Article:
4. Retail therapy doesn’t fix everything. At the time, spontaneously buying new clothes and accessories seemed to relieve the pain but it was only temporary. Fine dresses and pearls couldn’t fix the problem but I yielded to the illusion. You see, material things are nice but are designed to fulfil one purpose, to make one look good on the outside. Behind the expensive attires and stiletto heels, was a bruised soul in search of wholesome redemption.

5. Self-worth isn’t always about money. Self-worth isn’t always about the price tag, belonging to a certain class, achieving accolades, or looking unto others to define one’s self. I felt condemned by past incidents and allowed mistakes to deter me from moving on. Sure, everyone has a past and some may be more gruesome than others but it doesn’t mean you don’t deserve a good future. God doesn’t create shoddy, crummy or substandard work so there’s much greatness within you.

6. Don’t do things that wouldn’t make you feel good about yourself. Despite what the majority may deem acceptable or what seems to float someone else’s boat, avoid doing things that could make you feel worse. Fitting in shouldn’t cost one’s dignity or sense of reasoning. Be yourself and develop the habit of making good judgment.

7. Have a hobby. Hobbies are therapeutic because they are relaxing, rewarding and encourages one to try new things. They aren’t boring and span from numerous interests such as joining a reading club, volunteering with your local church or even visiting a nursing home. Recently, I developed interest in making wigs, and now I absolutely love it! Pick interest in something that could help take things off your mind and enable you to realise that life is worth living.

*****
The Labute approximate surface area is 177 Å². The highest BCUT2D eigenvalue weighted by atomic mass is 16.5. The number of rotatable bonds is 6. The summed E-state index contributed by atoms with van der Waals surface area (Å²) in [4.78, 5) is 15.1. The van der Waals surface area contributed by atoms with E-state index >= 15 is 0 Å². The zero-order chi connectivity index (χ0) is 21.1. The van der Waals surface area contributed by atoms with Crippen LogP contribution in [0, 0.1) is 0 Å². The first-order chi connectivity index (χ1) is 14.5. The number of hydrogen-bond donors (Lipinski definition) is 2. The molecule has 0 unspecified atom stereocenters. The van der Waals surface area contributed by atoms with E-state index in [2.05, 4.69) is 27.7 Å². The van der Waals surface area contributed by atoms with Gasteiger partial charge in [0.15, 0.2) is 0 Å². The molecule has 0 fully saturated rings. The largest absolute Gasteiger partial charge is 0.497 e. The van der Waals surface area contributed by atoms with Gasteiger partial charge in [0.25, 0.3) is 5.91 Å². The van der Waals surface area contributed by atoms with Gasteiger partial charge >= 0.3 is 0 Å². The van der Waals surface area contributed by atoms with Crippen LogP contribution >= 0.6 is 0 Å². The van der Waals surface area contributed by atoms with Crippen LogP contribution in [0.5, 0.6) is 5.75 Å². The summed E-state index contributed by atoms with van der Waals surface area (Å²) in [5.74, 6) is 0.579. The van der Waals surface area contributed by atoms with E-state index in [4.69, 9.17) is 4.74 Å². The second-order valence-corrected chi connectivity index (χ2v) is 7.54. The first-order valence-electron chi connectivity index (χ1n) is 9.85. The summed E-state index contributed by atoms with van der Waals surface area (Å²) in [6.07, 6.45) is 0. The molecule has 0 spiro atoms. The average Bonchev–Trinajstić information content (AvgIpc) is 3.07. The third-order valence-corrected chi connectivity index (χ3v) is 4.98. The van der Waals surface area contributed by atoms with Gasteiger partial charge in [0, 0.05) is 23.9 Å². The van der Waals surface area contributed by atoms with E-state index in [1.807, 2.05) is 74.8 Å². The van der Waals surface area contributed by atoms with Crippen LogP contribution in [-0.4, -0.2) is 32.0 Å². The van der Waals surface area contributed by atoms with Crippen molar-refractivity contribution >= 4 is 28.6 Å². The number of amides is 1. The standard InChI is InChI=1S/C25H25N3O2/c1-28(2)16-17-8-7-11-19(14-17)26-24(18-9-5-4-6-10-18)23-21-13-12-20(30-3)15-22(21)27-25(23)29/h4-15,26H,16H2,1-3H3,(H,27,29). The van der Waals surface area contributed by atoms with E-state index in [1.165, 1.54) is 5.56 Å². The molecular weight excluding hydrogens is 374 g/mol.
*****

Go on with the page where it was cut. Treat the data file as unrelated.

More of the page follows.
8. Don’t be intimidated. In public, I was intimidated by unfamiliar conversation, other women’s clothes, and strong personalities. I struggled to maintain my poise and occasionally, preferred to remain indoors. Shying away wasn’t helpful because I didn’t realise interacting with other people could be beneficial. Whenever I didn’t have much to say, I endeavoured to remain quiet and listened to other people’s opinion. Listening is a lifelong and incredible skill which enriches one’s intellect. No one knows everything.

9. Always ask. If you are unsure about something or need help, always ask. You could burnout by striving to do many things on your own. There are no super humans but real people with real problems. It’s okay to have time to yourself but don’t drown in self-pity. Learn to confide in someone you can trust. He or she may have encountered similar challenges and could reassure you that there’s always light at the end of the tunnel.

10. You are a role model. Whether you’re married with kids or not, you do matter. If you have children, you are their role model. Their perception of self-esteem is an integral aspect in molding their character. They may witness us at the lowest point in our lives but notwithstanding, we also have to show them how to develop the right attitude towards tackling life’s difficulties. Do we let them believe that life is a playground or prove to them that there can be victory in the face of adversity?

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This article was first published on 8th February 2017


Ngozika is an ardent writer with a knack for composing heartfelt articles. A master's degree holder in Housing Management and Policy from the University of Greenwich, England. But above all, a joyful wife and miraculously, sane mother of two brilliant boys. You can follow her on Instagram and Twitter @obi77ng